A Visit to 5 of Patagonia’s Most Remote Schoolhouses


At the onset of the coronavirus pandemic, with journey restrictions in place worldwide, we launched a brand new sequence — The World Through a Lens — wherein photojournalists assist transport you, nearly, to some of our planet’s most lovely and intriguing locations. This week, Andria Hautamaki shares a group of photos from rural Patagonia.


Known for its hovering, glacier-capped Andean peaks and its labyrinth of fjords, Magallanes — in southernmost Patagonia — is Chile’s largest however second least populated area. Daily existence right here requires tenacity and resilience, and group life inside the remoted villages is facilitated partly by an unlikely supply: a community of rural colleges.

Last yr, greater than 275,000 Chilean college students attended one of the nation’s rural colleges. Half of these colleges have been led by a sole trainer who instructed a number of grade ranges inside a single room. Many of the faculties additionally embody gymnasiums, libraries, cafeterias or pc rooms — sources that profit the broader group.

After coordinating with native academic authorities and lecturers, and with the blessing of the scholars’ mother and father and guardians, I spent over a month final yr touring to 5 such colleges.

The areas I visited exemplify the variety of way of life discovered within the distant corners of Chilean Patagonia. Some of the communities depend on ranching or peat extraction, some on fishing, some on tourism. Many of the faculties themselves are off-the-grid, powered by a mix of diesel mills and wind or photo voltaic vitality. When winter temperatures dip under freezing, gravity-fed water programs and water pipes can ice over for days and even weeks. Wood-burning stoves warmth many of the lecture rooms.

Getting to these areas may be an arduous endeavor. Villa Puerto Edén, for instance, a distant hamlet on Wellington Island, was a 27-hour journey from the mainland. Because of the staggered schedule of the ferry, I had to wait ten days to catch the following boat out.

Reaching Pampa Guanaco, a hamlet on the archipelago of Tierra del Fuego, additionally required a ferry experience — as well as to a three-hour drive on a gravel street. At the tip of my keep, when it got here time to return to mainland Chile, the port had closed as a result of of excessive winds. I used to be left stranded on a blustery shore, surrounded by white-capped waves. Several hours later, the wind let up simply sufficient for the ferry to resume crossing the Strait of Magellan.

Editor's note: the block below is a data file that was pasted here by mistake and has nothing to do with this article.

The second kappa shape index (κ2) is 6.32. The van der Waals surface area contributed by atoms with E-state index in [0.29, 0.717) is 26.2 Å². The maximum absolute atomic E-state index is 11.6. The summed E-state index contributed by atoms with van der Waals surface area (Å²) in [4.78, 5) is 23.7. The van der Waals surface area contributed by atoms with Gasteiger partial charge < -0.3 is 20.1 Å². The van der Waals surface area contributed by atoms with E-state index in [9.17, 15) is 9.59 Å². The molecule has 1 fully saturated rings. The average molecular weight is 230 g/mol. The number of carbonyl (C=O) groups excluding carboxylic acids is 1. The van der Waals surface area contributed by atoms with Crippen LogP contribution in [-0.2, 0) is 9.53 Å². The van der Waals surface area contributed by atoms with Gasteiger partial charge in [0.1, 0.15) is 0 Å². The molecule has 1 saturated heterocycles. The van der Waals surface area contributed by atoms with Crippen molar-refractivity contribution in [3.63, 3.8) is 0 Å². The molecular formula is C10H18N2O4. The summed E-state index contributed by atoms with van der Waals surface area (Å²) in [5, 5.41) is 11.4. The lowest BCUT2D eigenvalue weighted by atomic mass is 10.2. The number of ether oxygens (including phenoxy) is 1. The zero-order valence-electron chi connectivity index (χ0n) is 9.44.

Classroom instruction in these rural communities is supplied from preschool by means of eighth grade. After eighth grade, college students should relocate through the college yr to the closest metropolis, which could possibly be hours, or days away. There, they usually reside with both a guardian or prolonged household, or perhaps a host household, so as to attend highschool.

Cynthia Almonacid Molinet, who’s 36, teaches 11 college students — representing six distinct grade ranges — at a faculty in Cerro Guido.

The college sits on a livestock ranch in view of Torres del Paine National Park and is often surrounded by gauchos on horseback. Classroom instruction is sometimes interrupted by the pattering of hooves from passing flocks of woolly sheep.

One of the many advantages of the rural educational environment “is being able to study the parts of a plant and then being able to go out into the environment to find concrete examples in nature,” Ms. Almonacid said.

But working in small, isolated communities is also uniquely demanding. “Teachers who are in rural schools must enjoy living in extreme areas,” Ms. Almonacid said, adding that the management of multigrade classrooms — with students at a variety of levels and abilities — is a constant struggle.

The coronavirus pandemic has upended educational routines all around the globe, and many schools in Chile have pivoted to remote learning. But rural Chilean schools face particularly difficult challenges now, not the least of which is the lack of consistent internet and telecommunication networks.

“Not all students have access to the internet, a computer or a telephone,” Ms. Almonacid said. “And parents, due to limited schooling, find it difficult to help their children with their homework.”

Enrollment in schools here fluctuates from year to year — as students graduate, or as families come or go. But rural schools continue to serve aspiring marine biologists, artisan boat builders, bilingual tour guides and veterinarians. And despite the difficulties introduced by the coronavirus pandemic, these students’ professional dreams will continue to be kindled by daily contact with the natural world, coupled with the freedom to embrace curiosity and creative problem-solving.



Source link Nytimes.com

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